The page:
The Lifecycle of a Woman [as a Commodity]

They start us young. The manufacturing stage. We are small. Impressionable. Ideal for conditioning. They give us Barbie dolls. Plastic babies. Makeshift kitchens. They dress us in pink sparkles and dainty little slippers.

“How pretty,” they say.

Then, the word teen. It comes so fast. We are ready for distribution. The attention is fierce. It comes from everywhere. Even places it shouldn’t.

Boys. Jobs. And eventually, marriage. Babies. Careers. We are in-demand objects. Immersed in opportunity.

Fear penetrates us. We can’t walk anywhere without looking behind us. We are acutely aware of our surroundings. Everyone wants us. And, some just take what they want.

And then, it stops.

The opportunities fade. The attention vanishes. The fear remains, but now for different reasons. The wrinkles form. Our eyes. Our lips. The lines carved out over years of smiles. Of tears. They now just exist as a way to signify that we are too much. Or, not enough. Too much experience. Not enough beauty. Innocence. Newness.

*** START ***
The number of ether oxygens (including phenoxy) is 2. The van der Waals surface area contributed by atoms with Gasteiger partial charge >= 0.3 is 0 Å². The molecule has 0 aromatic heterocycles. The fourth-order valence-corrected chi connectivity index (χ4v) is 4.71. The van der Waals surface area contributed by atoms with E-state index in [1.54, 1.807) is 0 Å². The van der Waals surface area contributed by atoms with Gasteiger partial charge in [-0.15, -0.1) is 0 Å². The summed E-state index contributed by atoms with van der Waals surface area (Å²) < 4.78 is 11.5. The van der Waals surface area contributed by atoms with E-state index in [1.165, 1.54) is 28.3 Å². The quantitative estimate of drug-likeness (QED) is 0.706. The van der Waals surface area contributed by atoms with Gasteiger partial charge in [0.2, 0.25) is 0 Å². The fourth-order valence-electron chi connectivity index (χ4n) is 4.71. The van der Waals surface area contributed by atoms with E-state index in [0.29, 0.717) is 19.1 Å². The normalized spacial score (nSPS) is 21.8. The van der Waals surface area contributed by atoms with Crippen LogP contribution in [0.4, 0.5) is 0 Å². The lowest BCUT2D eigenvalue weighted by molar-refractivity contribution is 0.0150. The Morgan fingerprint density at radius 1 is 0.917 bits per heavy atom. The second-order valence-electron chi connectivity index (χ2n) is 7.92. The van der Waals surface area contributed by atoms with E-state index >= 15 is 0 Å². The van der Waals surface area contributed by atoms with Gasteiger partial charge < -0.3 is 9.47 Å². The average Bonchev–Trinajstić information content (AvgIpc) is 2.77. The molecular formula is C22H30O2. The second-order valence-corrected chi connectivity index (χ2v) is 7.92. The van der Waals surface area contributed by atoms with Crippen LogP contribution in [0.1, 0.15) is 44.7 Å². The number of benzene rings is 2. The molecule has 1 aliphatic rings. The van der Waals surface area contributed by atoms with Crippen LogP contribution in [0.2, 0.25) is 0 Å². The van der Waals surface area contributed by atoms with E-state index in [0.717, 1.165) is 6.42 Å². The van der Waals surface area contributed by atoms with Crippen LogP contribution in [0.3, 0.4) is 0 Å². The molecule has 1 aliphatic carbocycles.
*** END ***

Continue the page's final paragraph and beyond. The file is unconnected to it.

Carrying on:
We go on consignment. Some get a second chance. But, for most the time passes. We end up discarded in the dumpster behind the store.

But wait. We still hold value. We have more to offer. Years, in fact. It doesn’t matter though. In the eyes of the consumer, we are done. There are new products to explore.

We still need to decompose. This takes time. So, we sit. We wait. We watch. The next shipment of goods is ready.

Let’s hope they get more use. They probably won’t. Soon they too, will end up here.

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